The Hot Zone
China's newly announced air defense identification zone over the East China Sea aims to shore up national security
Current Issue
· Table of Contents
· Editor's Desk
· Previous Issues
· Subscribe to Mag
Subscribe Now >>
Expert's View
Market Watch
North American Report
Government Documents
Expat's Eye
Photo Gallery
Reader's Service
Learning with
'Beijing Review'
E-mail us
RSS Feeds
PDF Edition
Reader's Letters
Make Beijing Review your homepage
Hot Links

cheap eyeglasses
Market Avenue

VOL. 52 NO.18 MAY 7, 2009
Newsletter> VOL. 52 NO.18 MAY 7, 2009
UPDATED: May 4, 2009 NO. 18 MAY 7, 2009
Redefining Death
New insights into brain death to bring changes to Chinese laws

The results of 20 years of research on brain death will be released to the public, the Chinese Ministry of Health reported in early April.

A special ministry team has drafted the criteria for brain death in Criteria for the Diagnosis of Brain Death in Adults (Revised Edition) and Technical Specifications for the Diagnosis of Brain Death in Adults (Revised Edition), which create standards for clinical diagnosis, confirming tests and pronouncements for time of brain death.

Beijing-based Xuanwu Hospital affiliated to the Capital Medical University researchers spent five years investigating the feasibility and reliability of brain death diagnosis, according to sources at the Ministry of Health.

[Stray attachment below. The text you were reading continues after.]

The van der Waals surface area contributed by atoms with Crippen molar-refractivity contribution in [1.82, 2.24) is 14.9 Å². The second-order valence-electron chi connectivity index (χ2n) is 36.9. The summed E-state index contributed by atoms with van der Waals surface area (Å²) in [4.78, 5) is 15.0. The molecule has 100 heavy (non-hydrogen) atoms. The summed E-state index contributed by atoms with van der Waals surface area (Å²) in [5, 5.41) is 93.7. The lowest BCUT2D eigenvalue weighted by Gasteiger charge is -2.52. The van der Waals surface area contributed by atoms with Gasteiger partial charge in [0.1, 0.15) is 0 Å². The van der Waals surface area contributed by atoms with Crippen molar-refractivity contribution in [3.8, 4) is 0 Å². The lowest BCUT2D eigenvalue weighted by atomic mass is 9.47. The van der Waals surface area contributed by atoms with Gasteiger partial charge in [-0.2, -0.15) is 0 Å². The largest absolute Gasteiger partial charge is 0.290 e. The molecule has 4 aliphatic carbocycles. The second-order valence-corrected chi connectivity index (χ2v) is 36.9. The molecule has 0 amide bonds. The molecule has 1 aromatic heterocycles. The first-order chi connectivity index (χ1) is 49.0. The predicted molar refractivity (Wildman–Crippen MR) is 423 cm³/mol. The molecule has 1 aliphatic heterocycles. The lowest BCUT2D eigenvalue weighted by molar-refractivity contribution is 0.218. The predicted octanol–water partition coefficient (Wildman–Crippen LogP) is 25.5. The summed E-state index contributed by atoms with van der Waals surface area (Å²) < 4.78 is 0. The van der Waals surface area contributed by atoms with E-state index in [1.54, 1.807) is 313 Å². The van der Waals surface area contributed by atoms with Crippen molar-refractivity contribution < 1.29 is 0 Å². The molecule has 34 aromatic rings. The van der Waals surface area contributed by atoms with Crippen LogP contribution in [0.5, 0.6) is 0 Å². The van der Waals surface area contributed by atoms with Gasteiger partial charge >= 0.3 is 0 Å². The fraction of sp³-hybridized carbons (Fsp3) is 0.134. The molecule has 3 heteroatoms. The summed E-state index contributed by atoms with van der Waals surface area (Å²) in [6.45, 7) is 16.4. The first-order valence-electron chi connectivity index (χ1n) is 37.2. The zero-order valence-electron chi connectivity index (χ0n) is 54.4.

The concept of brain death was introduced in China in 1986. In 2003, a task force of the Ministry of Health published drafts of the two documents in medical journals, which attracted a great deal of attention.

Huang Jiefu, Vice Minister of Health, said diagnostic criteria for brain death had become clear in the 1980s but China put no laws on the books providing guidelines. Today, with the development of the country's economy and concerns about the affliction, China has taken up the subject at international organizations like the World Health Organization. As a result, it has become necessary to make laws about brain death in China, said Huang.

Brain death has been recognized by 80 countries including China, and 14 countries have adopted legislation creating standards for recognizing it, said Huang

Because of traditions and religious beliefs, this thorough study was one of the few ways for the Chinese to accept a new conception of death. Huang said that the two events of apnea and cardiac arrest and brain death could exist at the same time to ease Chinese people's worries about the new concept of death-brain death.

Most people, he said, will stop breathing and their hearts will stop when they die but around 5 percent will lose brain function first and their cardiopulomary systems will continue working.

Huang said brain death is different from a patient in a chronic vegetative state. Those in vegetative states retain some lower brain function like spontaneous respiration and some can even recover, but brain death means the irreversible loss of function of the whole brain including the brainstem.


"Making laws for brain death is important not only to save medical resources but also to make the Chinese rediscover the conception of death," said Huang.

A brain dead patient will last on average seven days before the other systems shut down. During this time, medical staff must do a great deal of work to keep the patient's body alive.